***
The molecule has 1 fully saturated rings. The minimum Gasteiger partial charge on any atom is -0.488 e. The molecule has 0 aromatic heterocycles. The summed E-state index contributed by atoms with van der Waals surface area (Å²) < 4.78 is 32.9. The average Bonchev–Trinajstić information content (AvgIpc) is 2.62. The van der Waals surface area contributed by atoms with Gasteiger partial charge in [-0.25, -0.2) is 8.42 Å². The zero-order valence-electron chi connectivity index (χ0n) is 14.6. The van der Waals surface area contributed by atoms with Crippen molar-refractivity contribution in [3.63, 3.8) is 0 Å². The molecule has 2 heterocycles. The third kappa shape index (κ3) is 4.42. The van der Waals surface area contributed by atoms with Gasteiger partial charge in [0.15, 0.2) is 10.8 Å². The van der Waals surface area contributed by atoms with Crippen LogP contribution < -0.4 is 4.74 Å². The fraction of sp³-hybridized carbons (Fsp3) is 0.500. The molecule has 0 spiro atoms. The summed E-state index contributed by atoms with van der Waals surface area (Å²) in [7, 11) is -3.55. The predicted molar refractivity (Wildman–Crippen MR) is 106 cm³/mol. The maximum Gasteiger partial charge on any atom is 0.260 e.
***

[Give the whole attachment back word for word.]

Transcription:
The molecule has 1 fully saturated rings. The minimum Gasteiger partial charge on any atom is -0.488 e. The molecule has 0 aromatic heterocycles. The summed E-state index contributed by atoms with van der Waals surface area (Å²) < 4.78 is 32.9. The average Bonchev–Trinajstić information content (AvgIpc) is 2.62. The van der Waals surface area contributed by atoms with Gasteiger partial charge in [-0.25, -0.2) is 8.42 Å². The zero-order valence-electron chi connectivity index (χ0n) is 14.6. The van der Waals surface area contributed by atoms with Crippen molar-refractivity contribution in [3.63, 3.8) is 0 Å². The molecule has 2 heterocycles. The third kappa shape index (κ3) is 4.42. The van der Waals surface area contributed by atoms with Gasteiger partial charge in [0.15, 0.2) is 10.8 Å². The van der Waals surface area contributed by atoms with Crippen LogP contribution < -0.4 is 4.74 Å². The fraction of sp³-hybridized carbons (Fsp3) is 0.500. The molecule has 0 spiro atoms. The summed E-state index contributed by atoms with van der Waals surface area (Å²) in [7, 11) is -3.55. The predicted molar refractivity (Wildman–Crippen MR) is 106 cm³/mol. The maximum Gasteiger partial charge on any atom is 0.260 e.